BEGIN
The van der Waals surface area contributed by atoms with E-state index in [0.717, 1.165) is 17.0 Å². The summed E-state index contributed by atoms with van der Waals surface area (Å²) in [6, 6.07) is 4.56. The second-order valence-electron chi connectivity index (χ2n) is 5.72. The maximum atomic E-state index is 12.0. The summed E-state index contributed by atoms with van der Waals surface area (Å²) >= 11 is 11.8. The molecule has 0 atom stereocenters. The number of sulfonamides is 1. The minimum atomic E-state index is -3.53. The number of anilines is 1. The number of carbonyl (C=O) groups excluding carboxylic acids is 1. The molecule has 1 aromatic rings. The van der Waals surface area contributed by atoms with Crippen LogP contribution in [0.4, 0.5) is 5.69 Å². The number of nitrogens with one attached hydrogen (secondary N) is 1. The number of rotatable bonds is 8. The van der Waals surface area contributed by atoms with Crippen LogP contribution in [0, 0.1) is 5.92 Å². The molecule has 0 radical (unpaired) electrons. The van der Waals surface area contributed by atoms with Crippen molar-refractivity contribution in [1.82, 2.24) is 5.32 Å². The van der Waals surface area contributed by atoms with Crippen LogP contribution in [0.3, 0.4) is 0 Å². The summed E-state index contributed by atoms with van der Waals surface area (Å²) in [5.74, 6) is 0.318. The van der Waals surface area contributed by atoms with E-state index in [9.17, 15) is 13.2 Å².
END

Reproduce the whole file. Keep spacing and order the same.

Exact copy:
The van der Waals surface area contributed by atoms with E-state index in [0.717, 1.165) is 17.0 Å². The summed E-state index contributed by atoms with van der Waals surface area (Å²) in [6, 6.07) is 4.56. The second-order valence-electron chi connectivity index (χ2n) is 5.72. The maximum atomic E-state index is 12.0. The summed E-state index contributed by atoms with van der Waals surface area (Å²) >= 11 is 11.8. The molecule has 0 atom stereocenters. The number of sulfonamides is 1. The minimum atomic E-state index is -3.53. The number of anilines is 1. The number of carbonyl (C=O) groups excluding carboxylic acids is 1. The molecule has 1 aromatic rings. The van der Waals surface area contributed by atoms with Crippen LogP contribution in [0.4, 0.5) is 5.69 Å². The number of nitrogens with one attached hydrogen (secondary N) is 1. The number of rotatable bonds is 8. The van der Waals surface area contributed by atoms with Crippen LogP contribution in [0, 0.1) is 5.92 Å². The molecule has 0 radical (unpaired) electrons. The van der Waals surface area contributed by atoms with Crippen molar-refractivity contribution in [1.82, 2.24) is 5.32 Å². The van der Waals surface area contributed by atoms with Crippen LogP contribution in [0.3, 0.4) is 0 Å². The summed E-state index contributed by atoms with van der Waals surface area (Å²) in [5.74, 6) is 0.318. The van der Waals surface area contributed by atoms with E-state index in [9.17, 15) is 13.2 Å².